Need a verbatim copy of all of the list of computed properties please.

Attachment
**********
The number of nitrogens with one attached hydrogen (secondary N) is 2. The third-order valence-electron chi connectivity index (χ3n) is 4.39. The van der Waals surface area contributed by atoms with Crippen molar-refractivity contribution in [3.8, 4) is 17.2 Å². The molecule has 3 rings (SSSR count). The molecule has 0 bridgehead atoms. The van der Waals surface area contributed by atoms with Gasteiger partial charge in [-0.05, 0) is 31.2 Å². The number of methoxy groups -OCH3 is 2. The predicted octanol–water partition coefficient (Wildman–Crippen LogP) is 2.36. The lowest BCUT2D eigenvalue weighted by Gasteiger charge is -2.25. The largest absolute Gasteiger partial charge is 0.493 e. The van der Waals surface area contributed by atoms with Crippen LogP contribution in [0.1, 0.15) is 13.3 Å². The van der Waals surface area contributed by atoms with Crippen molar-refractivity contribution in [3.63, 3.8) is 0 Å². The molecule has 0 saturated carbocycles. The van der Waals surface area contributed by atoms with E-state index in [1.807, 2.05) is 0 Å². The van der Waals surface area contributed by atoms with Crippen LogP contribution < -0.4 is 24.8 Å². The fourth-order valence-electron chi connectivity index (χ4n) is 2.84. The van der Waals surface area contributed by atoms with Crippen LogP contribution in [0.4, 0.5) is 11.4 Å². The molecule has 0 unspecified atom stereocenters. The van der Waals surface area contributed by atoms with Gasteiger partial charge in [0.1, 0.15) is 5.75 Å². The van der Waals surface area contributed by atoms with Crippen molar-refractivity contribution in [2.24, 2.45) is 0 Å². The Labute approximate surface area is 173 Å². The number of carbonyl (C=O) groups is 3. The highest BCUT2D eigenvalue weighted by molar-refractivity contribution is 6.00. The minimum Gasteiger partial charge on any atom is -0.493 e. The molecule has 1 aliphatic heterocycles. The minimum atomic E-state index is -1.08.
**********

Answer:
The number of nitrogens with one attached hydrogen (secondary N) is 2. The third-order valence-electron chi connectivity index (χ3n) is 4.39. The van der Waals surface area contributed by atoms with Crippen molar-refractivity contribution in [3.8, 4) is 17.2 Å². The molecule has 3 rings (SSSR count). The molecule has 0 bridgehead atoms. The van der Waals surface area contributed by atoms with Gasteiger partial charge in [-0.05, 0) is 31.2 Å². The number of methoxy groups -OCH3 is 2. The predicted octanol–water partition coefficient (Wildman–Crippen LogP) is 2.36. The lowest BCUT2D eigenvalue weighted by Gasteiger charge is -2.25. The largest absolute Gasteiger partial charge is 0.493 e. The van der Waals surface area contributed by atoms with Crippen LogP contribution in [0.1, 0.15) is 13.3 Å². The van der Waals surface area contributed by atoms with Crippen molar-refractivity contribution in [3.63, 3.8) is 0 Å². The molecule has 0 saturated carbocycles. The van der Waals surface area contributed by atoms with E-state index in [1.807, 2.05) is 0 Å². The van der Waals surface area contributed by atoms with Crippen LogP contribution < -0.4 is 24.8 Å². The fourth-order valence-electron chi connectivity index (χ4n) is 2.84. The van der Waals surface area contributed by atoms with Crippen LogP contribution in [0.4, 0.5) is 11.4 Å². The molecule has 0 unspecified atom stereocenters. The van der Waals surface area contributed by atoms with Gasteiger partial charge in [0.1, 0.15) is 5.75 Å². The van der Waals surface area contributed by atoms with Crippen molar-refractivity contribution in [2.24, 2.45) is 0 Å². The Labute approximate surface area is 173 Å². The number of carbonyl (C=O) groups is 3. The highest BCUT2D eigenvalue weighted by molar-refractivity contribution is 6.00. The minimum Gasteiger partial charge on any atom is -0.493 e. The molecule has 1 aliphatic heterocycles. The minimum atomic E-state index is -1.08.